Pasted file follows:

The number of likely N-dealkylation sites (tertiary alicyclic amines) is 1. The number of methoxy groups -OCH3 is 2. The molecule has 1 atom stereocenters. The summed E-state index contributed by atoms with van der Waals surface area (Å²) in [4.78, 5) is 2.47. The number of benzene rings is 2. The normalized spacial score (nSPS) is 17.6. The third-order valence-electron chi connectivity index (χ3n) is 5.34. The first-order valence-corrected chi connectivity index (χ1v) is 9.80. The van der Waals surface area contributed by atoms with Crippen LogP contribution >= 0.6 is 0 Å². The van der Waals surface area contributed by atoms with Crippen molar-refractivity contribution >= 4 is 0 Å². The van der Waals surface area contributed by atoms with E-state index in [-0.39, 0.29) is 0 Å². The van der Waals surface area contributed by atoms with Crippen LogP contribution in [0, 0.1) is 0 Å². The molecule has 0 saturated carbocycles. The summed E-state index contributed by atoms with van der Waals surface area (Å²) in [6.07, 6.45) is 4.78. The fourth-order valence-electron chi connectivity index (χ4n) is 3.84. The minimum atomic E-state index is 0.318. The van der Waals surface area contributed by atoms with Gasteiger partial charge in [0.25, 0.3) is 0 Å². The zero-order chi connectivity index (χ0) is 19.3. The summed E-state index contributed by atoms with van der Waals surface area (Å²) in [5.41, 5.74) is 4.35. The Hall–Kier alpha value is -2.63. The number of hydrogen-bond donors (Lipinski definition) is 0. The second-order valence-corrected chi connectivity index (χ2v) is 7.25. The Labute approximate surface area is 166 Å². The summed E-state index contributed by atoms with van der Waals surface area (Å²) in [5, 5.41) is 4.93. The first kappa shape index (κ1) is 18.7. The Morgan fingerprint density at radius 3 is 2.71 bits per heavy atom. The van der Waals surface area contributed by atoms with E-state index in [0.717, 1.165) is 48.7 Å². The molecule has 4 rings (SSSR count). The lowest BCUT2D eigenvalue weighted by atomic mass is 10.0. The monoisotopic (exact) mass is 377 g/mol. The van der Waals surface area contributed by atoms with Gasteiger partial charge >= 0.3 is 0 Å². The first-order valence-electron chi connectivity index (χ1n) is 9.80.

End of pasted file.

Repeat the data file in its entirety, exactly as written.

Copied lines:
The number of likely N-dealkylation sites (tertiary alicyclic amines) is 1. The number of methoxy groups -OCH3 is 2. The molecule has 1 atom stereocenters. The summed E-state index contributed by atoms with van der Waals surface area (Å²) in [4.78, 5) is 2.47. The number of benzene rings is 2. The normalized spacial score (nSPS) is 17.6. The third-order valence-electron chi connectivity index (χ3n) is 5.34. The first-order valence-corrected chi connectivity index (χ1v) is 9.80. The van der Waals surface area contributed by atoms with Crippen LogP contribution >= 0.6 is 0 Å². The van der Waals surface area contributed by atoms with Crippen molar-refractivity contribution >= 4 is 0 Å². The van der Waals surface area contributed by atoms with E-state index in [-0.39, 0.29) is 0 Å². The van der Waals surface area contributed by atoms with Crippen LogP contribution in [0, 0.1) is 0 Å². The molecule has 0 saturated carbocycles. The summed E-state index contributed by atoms with van der Waals surface area (Å²) in [6.07, 6.45) is 4.78. The fourth-order valence-electron chi connectivity index (χ4n) is 3.84. The minimum atomic E-state index is 0.318. The van der Waals surface area contributed by atoms with Gasteiger partial charge in [0.25, 0.3) is 0 Å². The zero-order chi connectivity index (χ0) is 19.3. The summed E-state index contributed by atoms with van der Waals surface area (Å²) in [5.41, 5.74) is 4.35. The Hall–Kier alpha value is -2.63. The number of hydrogen-bond donors (Lipinski definition) is 0. The second-order valence-corrected chi connectivity index (χ2v) is 7.25. The Labute approximate surface area is 166 Å². The summed E-state index contributed by atoms with van der Waals surface area (Å²) in [5, 5.41) is 4.93. The first kappa shape index (κ1) is 18.7. The Morgan fingerprint density at radius 3 is 2.71 bits per heavy atom. The van der Waals surface area contributed by atoms with E-state index in [0.717, 1.165) is 48.7 Å². The molecule has 4 rings (SSSR count). The lowest BCUT2D eigenvalue weighted by atomic mass is 10.0. The monoisotopic (exact) mass is 377 g/mol. The van der Waals surface area contributed by atoms with Gasteiger partial charge >= 0.3 is 0 Å². The first-order valence-electron chi connectivity index (χ1n) is 9.80.